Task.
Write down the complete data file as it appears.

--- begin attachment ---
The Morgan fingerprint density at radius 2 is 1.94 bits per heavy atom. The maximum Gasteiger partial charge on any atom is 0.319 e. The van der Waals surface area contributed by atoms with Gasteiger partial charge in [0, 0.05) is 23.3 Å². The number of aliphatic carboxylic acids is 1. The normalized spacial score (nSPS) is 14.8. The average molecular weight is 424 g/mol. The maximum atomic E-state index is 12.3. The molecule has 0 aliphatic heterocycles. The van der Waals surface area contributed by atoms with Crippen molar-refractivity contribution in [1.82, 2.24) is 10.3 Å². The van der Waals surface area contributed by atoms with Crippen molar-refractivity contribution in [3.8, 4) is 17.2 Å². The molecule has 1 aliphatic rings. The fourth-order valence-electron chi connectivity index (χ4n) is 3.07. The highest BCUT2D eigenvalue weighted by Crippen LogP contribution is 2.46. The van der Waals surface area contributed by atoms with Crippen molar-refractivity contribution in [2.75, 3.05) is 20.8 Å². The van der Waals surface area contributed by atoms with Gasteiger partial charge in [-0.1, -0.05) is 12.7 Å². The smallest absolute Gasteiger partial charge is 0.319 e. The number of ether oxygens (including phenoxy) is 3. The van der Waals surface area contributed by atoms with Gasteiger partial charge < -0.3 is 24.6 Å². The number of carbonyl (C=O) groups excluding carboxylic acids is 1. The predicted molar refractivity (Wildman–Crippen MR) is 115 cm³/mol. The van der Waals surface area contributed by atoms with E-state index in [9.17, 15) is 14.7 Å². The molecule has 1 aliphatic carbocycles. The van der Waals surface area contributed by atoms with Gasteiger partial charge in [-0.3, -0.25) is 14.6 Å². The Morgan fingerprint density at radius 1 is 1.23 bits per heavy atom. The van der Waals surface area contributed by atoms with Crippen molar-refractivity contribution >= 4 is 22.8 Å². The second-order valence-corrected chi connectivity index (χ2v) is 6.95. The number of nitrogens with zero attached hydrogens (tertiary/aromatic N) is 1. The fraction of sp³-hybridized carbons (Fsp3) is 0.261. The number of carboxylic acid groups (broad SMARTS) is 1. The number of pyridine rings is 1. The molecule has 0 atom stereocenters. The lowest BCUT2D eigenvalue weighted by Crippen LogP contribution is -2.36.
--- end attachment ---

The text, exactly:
The Morgan fingerprint density at radius 2 is 1.94 bits per heavy atom. The maximum Gasteiger partial charge on any atom is 0.319 e. The van der Waals surface area contributed by atoms with Gasteiger partial charge in [0, 0.05) is 23.3 Å². The number of aliphatic carboxylic acids is 1. The normalized spacial score (nSPS) is 14.8. The average molecular weight is 424 g/mol. The maximum atomic E-state index is 12.3. The molecule has 0 aliphatic heterocycles. The van der Waals surface area contributed by atoms with Crippen molar-refractivity contribution in [1.82, 2.24) is 10.3 Å². The van der Waals surface area contributed by atoms with Crippen molar-refractivity contribution in [3.8, 4) is 17.2 Å². The molecule has 1 aliphatic rings. The fourth-order valence-electron chi connectivity index (χ4n) is 3.07. The highest BCUT2D eigenvalue weighted by Crippen LogP contribution is 2.46. The van der Waals surface area contributed by atoms with Crippen molar-refractivity contribution in [2.75, 3.05) is 20.8 Å². The van der Waals surface area contributed by atoms with Gasteiger partial charge in [-0.1, -0.05) is 12.7 Å². The smallest absolute Gasteiger partial charge is 0.319 e. The number of ether oxygens (including phenoxy) is 3. The van der Waals surface area contributed by atoms with Gasteiger partial charge < -0.3 is 24.6 Å². The number of carbonyl (C=O) groups excluding carboxylic acids is 1. The predicted molar refractivity (Wildman–Crippen MR) is 115 cm³/mol. The van der Waals surface area contributed by atoms with E-state index in [9.17, 15) is 14.7 Å². The molecule has 1 aliphatic carbocycles. The van der Waals surface area contributed by atoms with Gasteiger partial charge in [-0.3, -0.25) is 14.6 Å². The Morgan fingerprint density at radius 1 is 1.23 bits per heavy atom. The van der Waals surface area contributed by atoms with Crippen molar-refractivity contribution >= 4 is 22.8 Å². The second-order valence-corrected chi connectivity index (χ2v) is 6.95. The number of nitrogens with zero attached hydrogens (tertiary/aromatic N) is 1. The fraction of sp³-hybridized carbons (Fsp3) is 0.261. The number of carboxylic acid groups (broad SMARTS) is 1. The number of pyridine rings is 1. The molecule has 0 atom stereocenters. The lowest BCUT2D eigenvalue weighted by Crippen LogP contribution is -2.36.